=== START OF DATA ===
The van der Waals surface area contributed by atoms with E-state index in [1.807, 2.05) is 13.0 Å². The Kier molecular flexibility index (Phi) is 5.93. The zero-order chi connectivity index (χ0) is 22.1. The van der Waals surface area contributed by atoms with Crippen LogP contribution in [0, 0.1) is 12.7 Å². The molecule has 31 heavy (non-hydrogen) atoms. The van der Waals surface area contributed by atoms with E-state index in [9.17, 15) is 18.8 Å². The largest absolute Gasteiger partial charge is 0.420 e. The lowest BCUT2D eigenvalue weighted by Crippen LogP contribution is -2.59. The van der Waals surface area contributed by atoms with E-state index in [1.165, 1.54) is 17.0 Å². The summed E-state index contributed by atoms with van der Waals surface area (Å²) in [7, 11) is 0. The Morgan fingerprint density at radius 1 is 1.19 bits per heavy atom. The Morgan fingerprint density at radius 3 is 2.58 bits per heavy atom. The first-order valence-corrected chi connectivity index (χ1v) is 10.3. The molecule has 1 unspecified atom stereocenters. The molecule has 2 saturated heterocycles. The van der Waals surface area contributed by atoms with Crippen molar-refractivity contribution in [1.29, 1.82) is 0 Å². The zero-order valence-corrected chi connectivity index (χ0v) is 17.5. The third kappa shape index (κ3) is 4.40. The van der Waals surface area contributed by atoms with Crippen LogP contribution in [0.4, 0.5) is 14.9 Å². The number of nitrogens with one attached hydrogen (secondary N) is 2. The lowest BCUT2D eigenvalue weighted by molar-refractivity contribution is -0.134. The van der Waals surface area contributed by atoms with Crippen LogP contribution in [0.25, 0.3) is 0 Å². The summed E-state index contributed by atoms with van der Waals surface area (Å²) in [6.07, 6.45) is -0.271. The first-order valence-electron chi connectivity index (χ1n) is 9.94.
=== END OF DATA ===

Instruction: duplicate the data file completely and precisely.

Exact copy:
The van der Waals surface area contributed by atoms with E-state index in [1.807, 2.05) is 13.0 Å². The Kier molecular flexibility index (Phi) is 5.93. The zero-order chi connectivity index (χ0) is 22.1. The van der Waals surface area contributed by atoms with Crippen LogP contribution in [0, 0.1) is 12.7 Å². The molecule has 31 heavy (non-hydrogen) atoms. The van der Waals surface area contributed by atoms with E-state index in [9.17, 15) is 18.8 Å². The largest absolute Gasteiger partial charge is 0.420 e. The lowest BCUT2D eigenvalue weighted by Crippen LogP contribution is -2.59. The van der Waals surface area contributed by atoms with E-state index in [1.165, 1.54) is 17.0 Å². The summed E-state index contributed by atoms with van der Waals surface area (Å²) in [7, 11) is 0. The Morgan fingerprint density at radius 1 is 1.19 bits per heavy atom. The Morgan fingerprint density at radius 3 is 2.58 bits per heavy atom. The first-order valence-corrected chi connectivity index (χ1v) is 10.3. The molecule has 1 unspecified atom stereocenters. The molecule has 2 saturated heterocycles. The van der Waals surface area contributed by atoms with Crippen molar-refractivity contribution in [1.29, 1.82) is 0 Å². The zero-order valence-corrected chi connectivity index (χ0v) is 17.5. The third kappa shape index (κ3) is 4.40. The van der Waals surface area contributed by atoms with Crippen LogP contribution in [0.4, 0.5) is 14.9 Å². The number of nitrogens with one attached hydrogen (secondary N) is 2. The lowest BCUT2D eigenvalue weighted by molar-refractivity contribution is -0.134. The van der Waals surface area contributed by atoms with Crippen LogP contribution in [0.25, 0.3) is 0 Å². The summed E-state index contributed by atoms with van der Waals surface area (Å²) in [6.07, 6.45) is -0.271. The first-order valence-electron chi connectivity index (χ1n) is 9.94.